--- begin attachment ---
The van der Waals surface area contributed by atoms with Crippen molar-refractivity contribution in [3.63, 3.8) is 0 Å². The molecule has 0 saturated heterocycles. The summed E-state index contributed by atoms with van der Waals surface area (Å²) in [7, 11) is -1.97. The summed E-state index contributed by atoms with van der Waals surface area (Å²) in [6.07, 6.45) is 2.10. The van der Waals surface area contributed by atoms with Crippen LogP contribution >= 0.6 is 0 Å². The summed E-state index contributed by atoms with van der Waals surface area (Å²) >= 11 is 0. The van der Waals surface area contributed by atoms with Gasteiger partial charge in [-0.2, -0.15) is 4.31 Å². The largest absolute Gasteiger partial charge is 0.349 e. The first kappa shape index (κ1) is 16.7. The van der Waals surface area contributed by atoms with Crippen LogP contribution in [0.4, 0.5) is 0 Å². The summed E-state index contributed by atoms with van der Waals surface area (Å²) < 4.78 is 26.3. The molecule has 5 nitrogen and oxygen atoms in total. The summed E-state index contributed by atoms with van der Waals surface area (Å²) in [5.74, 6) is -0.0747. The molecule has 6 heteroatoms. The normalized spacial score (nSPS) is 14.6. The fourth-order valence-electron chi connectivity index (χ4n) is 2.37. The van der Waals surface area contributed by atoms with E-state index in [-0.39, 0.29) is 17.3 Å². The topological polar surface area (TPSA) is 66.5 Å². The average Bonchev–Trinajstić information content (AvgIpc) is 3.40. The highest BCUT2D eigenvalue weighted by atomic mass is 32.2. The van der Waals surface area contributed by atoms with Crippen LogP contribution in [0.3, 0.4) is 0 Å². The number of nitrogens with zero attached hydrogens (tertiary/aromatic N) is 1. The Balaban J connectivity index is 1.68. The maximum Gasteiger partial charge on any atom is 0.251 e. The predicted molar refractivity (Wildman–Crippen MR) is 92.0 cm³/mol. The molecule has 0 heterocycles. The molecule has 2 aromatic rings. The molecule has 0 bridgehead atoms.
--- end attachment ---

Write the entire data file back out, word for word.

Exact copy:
The van der Waals surface area contributed by atoms with Crippen molar-refractivity contribution in [3.63, 3.8) is 0 Å². The molecule has 0 saturated heterocycles. The summed E-state index contributed by atoms with van der Waals surface area (Å²) in [7, 11) is -1.97. The summed E-state index contributed by atoms with van der Waals surface area (Å²) in [6.07, 6.45) is 2.10. The van der Waals surface area contributed by atoms with Crippen LogP contribution >= 0.6 is 0 Å². The summed E-state index contributed by atoms with van der Waals surface area (Å²) >= 11 is 0. The van der Waals surface area contributed by atoms with Gasteiger partial charge in [-0.2, -0.15) is 4.31 Å². The largest absolute Gasteiger partial charge is 0.349 e. The first kappa shape index (κ1) is 16.7. The van der Waals surface area contributed by atoms with Crippen LogP contribution in [0.4, 0.5) is 0 Å². The summed E-state index contributed by atoms with van der Waals surface area (Å²) < 4.78 is 26.3. The molecule has 5 nitrogen and oxygen atoms in total. The summed E-state index contributed by atoms with van der Waals surface area (Å²) in [5.74, 6) is -0.0747. The molecule has 6 heteroatoms. The normalized spacial score (nSPS) is 14.6. The fourth-order valence-electron chi connectivity index (χ4n) is 2.37. The van der Waals surface area contributed by atoms with E-state index in [-0.39, 0.29) is 17.3 Å². The topological polar surface area (TPSA) is 66.5 Å². The average Bonchev–Trinajstić information content (AvgIpc) is 3.40. The highest BCUT2D eigenvalue weighted by atomic mass is 32.2. The van der Waals surface area contributed by atoms with Crippen LogP contribution in [0.3, 0.4) is 0 Å². The number of nitrogens with zero attached hydrogens (tertiary/aromatic N) is 1. The Balaban J connectivity index is 1.68. The maximum Gasteiger partial charge on any atom is 0.251 e. The predicted molar refractivity (Wildman–Crippen MR) is 92.0 cm³/mol. The molecule has 0 heterocycles. The molecule has 2 aromatic rings. The molecule has 0 bridgehead atoms.